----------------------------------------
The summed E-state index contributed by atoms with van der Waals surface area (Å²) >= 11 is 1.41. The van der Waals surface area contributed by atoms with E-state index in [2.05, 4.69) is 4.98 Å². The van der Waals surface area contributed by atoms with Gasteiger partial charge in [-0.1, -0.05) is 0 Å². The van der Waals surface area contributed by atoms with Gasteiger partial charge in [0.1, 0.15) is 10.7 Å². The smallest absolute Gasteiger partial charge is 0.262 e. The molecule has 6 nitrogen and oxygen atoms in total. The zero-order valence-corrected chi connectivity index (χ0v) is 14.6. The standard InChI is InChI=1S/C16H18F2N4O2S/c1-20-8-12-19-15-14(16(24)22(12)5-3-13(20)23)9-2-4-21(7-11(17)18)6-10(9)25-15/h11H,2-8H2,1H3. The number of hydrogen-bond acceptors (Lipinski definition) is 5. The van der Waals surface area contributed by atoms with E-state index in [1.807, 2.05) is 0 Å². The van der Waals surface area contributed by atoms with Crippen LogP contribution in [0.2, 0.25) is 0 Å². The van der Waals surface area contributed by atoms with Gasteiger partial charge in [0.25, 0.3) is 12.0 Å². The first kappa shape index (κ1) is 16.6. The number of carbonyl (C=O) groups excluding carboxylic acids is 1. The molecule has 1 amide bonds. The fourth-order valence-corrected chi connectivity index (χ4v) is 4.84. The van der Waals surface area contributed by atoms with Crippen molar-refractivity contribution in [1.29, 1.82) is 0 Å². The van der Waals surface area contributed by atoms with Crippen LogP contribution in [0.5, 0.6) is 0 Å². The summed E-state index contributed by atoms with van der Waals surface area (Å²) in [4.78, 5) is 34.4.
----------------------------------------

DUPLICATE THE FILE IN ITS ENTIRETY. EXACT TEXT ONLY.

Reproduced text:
The summed E-state index contributed by atoms with van der Waals surface area (Å²) >= 11 is 1.41. The van der Waals surface area contributed by atoms with E-state index in [2.05, 4.69) is 4.98 Å². The van der Waals surface area contributed by atoms with Gasteiger partial charge in [-0.1, -0.05) is 0 Å². The van der Waals surface area contributed by atoms with Gasteiger partial charge in [0.1, 0.15) is 10.7 Å². The smallest absolute Gasteiger partial charge is 0.262 e. The molecule has 6 nitrogen and oxygen atoms in total. The zero-order valence-corrected chi connectivity index (χ0v) is 14.6. The standard InChI is InChI=1S/C16H18F2N4O2S/c1-20-8-12-19-15-14(16(24)22(12)5-3-13(20)23)9-2-4-21(7-11(17)18)6-10(9)25-15/h11H,2-8H2,1H3. The number of hydrogen-bond acceptors (Lipinski definition) is 5. The van der Waals surface area contributed by atoms with E-state index in [1.807, 2.05) is 0 Å². The van der Waals surface area contributed by atoms with Crippen LogP contribution in [0.2, 0.25) is 0 Å². The van der Waals surface area contributed by atoms with Gasteiger partial charge in [0.25, 0.3) is 12.0 Å². The first kappa shape index (κ1) is 16.6. The number of carbonyl (C=O) groups excluding carboxylic acids is 1. The molecule has 1 amide bonds. The fourth-order valence-corrected chi connectivity index (χ4v) is 4.84. The van der Waals surface area contributed by atoms with Crippen molar-refractivity contribution in [1.29, 1.82) is 0 Å². The van der Waals surface area contributed by atoms with Crippen LogP contribution in [0.5, 0.6) is 0 Å². The summed E-state index contributed by atoms with van der Waals surface area (Å²) in [4.78, 5) is 34.4.